Those of us who have bug fixed ourselves into oblivion over IE6 in the past know how easy it can be to use up a lot of time in optimisation.

HTML5 offers a fantastic opportunity to reduce your development budget if you are looking at pushing apps to multiple platforms. However, be aware, ‘build once, works everywhere’ is misleading at best. ‘Build once, optimise everywhere‘ is what to have in mind.

Get in touch

If you would like to discuss this further get in touch with Rob via email or Twitter.

  • Mike Hopley

    This is a good article, and Rob clearly knows his stuff. However, I found it difficult to read in places. For example, take this paragraph:

    “Of course, those of us who have been working with the web for many years are well used to the luxury of ‘build once, works everywhere.’ HTML, CSS, and even Javascript are cross platform technologies. However, we know from bitter experience that there is a catch. While the very first website ever built, whatever that may be, would be accessible on the very latest machine and web browser. And, the newest website on the internet today could be accessed on an archaic machine / browser combination the adage of ‘build once, works everywhere’ doesn’t quite ring true.”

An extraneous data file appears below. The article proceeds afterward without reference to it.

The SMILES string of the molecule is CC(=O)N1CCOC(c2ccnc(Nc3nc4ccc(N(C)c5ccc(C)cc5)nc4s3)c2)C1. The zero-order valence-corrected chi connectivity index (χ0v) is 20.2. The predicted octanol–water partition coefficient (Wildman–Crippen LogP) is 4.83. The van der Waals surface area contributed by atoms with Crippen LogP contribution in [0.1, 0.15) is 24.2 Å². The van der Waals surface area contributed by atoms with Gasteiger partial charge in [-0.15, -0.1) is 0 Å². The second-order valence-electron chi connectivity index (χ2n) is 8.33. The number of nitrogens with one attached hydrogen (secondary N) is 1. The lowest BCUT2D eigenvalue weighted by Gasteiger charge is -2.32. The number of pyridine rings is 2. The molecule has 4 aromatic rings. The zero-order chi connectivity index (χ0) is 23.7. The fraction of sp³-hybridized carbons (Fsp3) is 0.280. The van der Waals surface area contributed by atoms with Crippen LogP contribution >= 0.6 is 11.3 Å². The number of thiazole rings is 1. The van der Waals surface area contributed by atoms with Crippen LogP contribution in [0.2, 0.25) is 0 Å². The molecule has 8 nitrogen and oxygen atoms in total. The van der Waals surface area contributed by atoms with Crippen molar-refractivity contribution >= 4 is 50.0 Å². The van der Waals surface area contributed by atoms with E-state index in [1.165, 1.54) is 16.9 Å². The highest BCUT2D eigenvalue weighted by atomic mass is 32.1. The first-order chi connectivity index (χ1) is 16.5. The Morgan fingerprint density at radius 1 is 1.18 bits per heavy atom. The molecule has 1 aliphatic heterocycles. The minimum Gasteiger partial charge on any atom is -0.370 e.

I had to read this paragraph several times before I could work out what Rob intended. The sentence and paragraph structure is confusing; the crucial contrast (“the adage…”) sneaks in at the end, with no punctuation or conjuction to signal it (you need to look all the way back to “While” in the previous sentence). A little copy-editing could help; for example:

    “Experienced developers are used to the luxury of ‘build once, works everywhere’. HTML, CSS, and Javascript are cross-platform technologies. You can use the latest browser to access the first website ever built, or use an ancient browser to access a brand-new website. However, we know from bitter experience that there is a catch.”

    This writing is clearer, for several reasons:

    — It uses fewer words.
    — The sentences are shorter.
    — It makes only one contrast (“However…”), whereas the original changes direction three times.
    — The sentence structure and punctuation reinforce the intended meaning, rather than undermining it.

    It might even be better to move the last sentence (“However…”) to the start of the next paragraph. That way each paragraph expresses a single main idea.